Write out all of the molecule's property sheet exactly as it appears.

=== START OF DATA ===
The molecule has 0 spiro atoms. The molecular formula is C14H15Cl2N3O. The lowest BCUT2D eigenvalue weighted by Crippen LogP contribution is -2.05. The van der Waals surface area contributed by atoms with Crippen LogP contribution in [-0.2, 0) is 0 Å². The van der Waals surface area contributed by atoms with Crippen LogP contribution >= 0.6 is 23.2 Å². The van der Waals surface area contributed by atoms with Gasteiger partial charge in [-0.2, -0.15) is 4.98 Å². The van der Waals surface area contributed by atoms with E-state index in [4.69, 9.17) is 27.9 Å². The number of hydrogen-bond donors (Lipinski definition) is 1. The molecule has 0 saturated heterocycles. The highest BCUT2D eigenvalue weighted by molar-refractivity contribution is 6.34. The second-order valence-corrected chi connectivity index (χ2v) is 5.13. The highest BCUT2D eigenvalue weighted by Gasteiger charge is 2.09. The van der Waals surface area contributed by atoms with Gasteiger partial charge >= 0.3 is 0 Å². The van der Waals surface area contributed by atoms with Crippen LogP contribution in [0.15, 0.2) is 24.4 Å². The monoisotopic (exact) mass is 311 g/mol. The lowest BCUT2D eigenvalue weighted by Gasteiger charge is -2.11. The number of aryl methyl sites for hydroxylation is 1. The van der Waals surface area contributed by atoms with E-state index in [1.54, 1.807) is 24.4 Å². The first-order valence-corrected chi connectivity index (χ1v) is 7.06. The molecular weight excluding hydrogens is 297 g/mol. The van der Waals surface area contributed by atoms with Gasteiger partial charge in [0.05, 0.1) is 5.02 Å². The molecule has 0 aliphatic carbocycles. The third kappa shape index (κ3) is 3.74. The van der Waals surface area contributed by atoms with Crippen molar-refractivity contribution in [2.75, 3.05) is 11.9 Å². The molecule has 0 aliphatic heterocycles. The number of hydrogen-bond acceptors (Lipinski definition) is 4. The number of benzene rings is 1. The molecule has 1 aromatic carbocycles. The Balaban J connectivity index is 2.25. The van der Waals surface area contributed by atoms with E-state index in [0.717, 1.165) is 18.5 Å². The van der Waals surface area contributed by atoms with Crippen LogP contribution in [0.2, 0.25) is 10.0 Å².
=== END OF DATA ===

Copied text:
The molecule has 0 spiro atoms. The molecular formula is C14H15Cl2N3O. The lowest BCUT2D eigenvalue weighted by Crippen LogP contribution is -2.05. The van der Waals surface area contributed by atoms with Crippen LogP contribution in [-0.2, 0) is 0 Å². The van der Waals surface area contributed by atoms with Crippen LogP contribution >= 0.6 is 23.2 Å². The van der Waals surface area contributed by atoms with Gasteiger partial charge in [-0.2, -0.15) is 4.98 Å². The van der Waals surface area contributed by atoms with E-state index in [4.69, 9.17) is 27.9 Å². The number of hydrogen-bond donors (Lipinski definition) is 1. The molecule has 0 saturated heterocycles. The highest BCUT2D eigenvalue weighted by molar-refractivity contribution is 6.34. The second-order valence-corrected chi connectivity index (χ2v) is 5.13. The highest BCUT2D eigenvalue weighted by Gasteiger charge is 2.09. The van der Waals surface area contributed by atoms with Gasteiger partial charge >= 0.3 is 0 Å². The van der Waals surface area contributed by atoms with Crippen LogP contribution in [0.15, 0.2) is 24.4 Å². The monoisotopic (exact) mass is 311 g/mol. The lowest BCUT2D eigenvalue weighted by Gasteiger charge is -2.11. The number of aryl methyl sites for hydroxylation is 1. The van der Waals surface area contributed by atoms with E-state index in [1.54, 1.807) is 24.4 Å². The first-order valence-corrected chi connectivity index (χ1v) is 7.06. The molecular weight excluding hydrogens is 297 g/mol. The van der Waals surface area contributed by atoms with Gasteiger partial charge in [0.05, 0.1) is 5.02 Å². The molecule has 0 aliphatic carbocycles. The third kappa shape index (κ3) is 3.74. The van der Waals surface area contributed by atoms with Crippen molar-refractivity contribution in [2.75, 3.05) is 11.9 Å². The molecule has 0 aliphatic heterocycles. The number of hydrogen-bond acceptors (Lipinski definition) is 4. The number of benzene rings is 1. The molecule has 1 aromatic carbocycles. The Balaban J connectivity index is 2.25. The van der Waals surface area contributed by atoms with E-state index in [0.717, 1.165) is 18.5 Å². The van der Waals surface area contributed by atoms with Crippen LogP contribution in [0.2, 0.25) is 10.0 Å².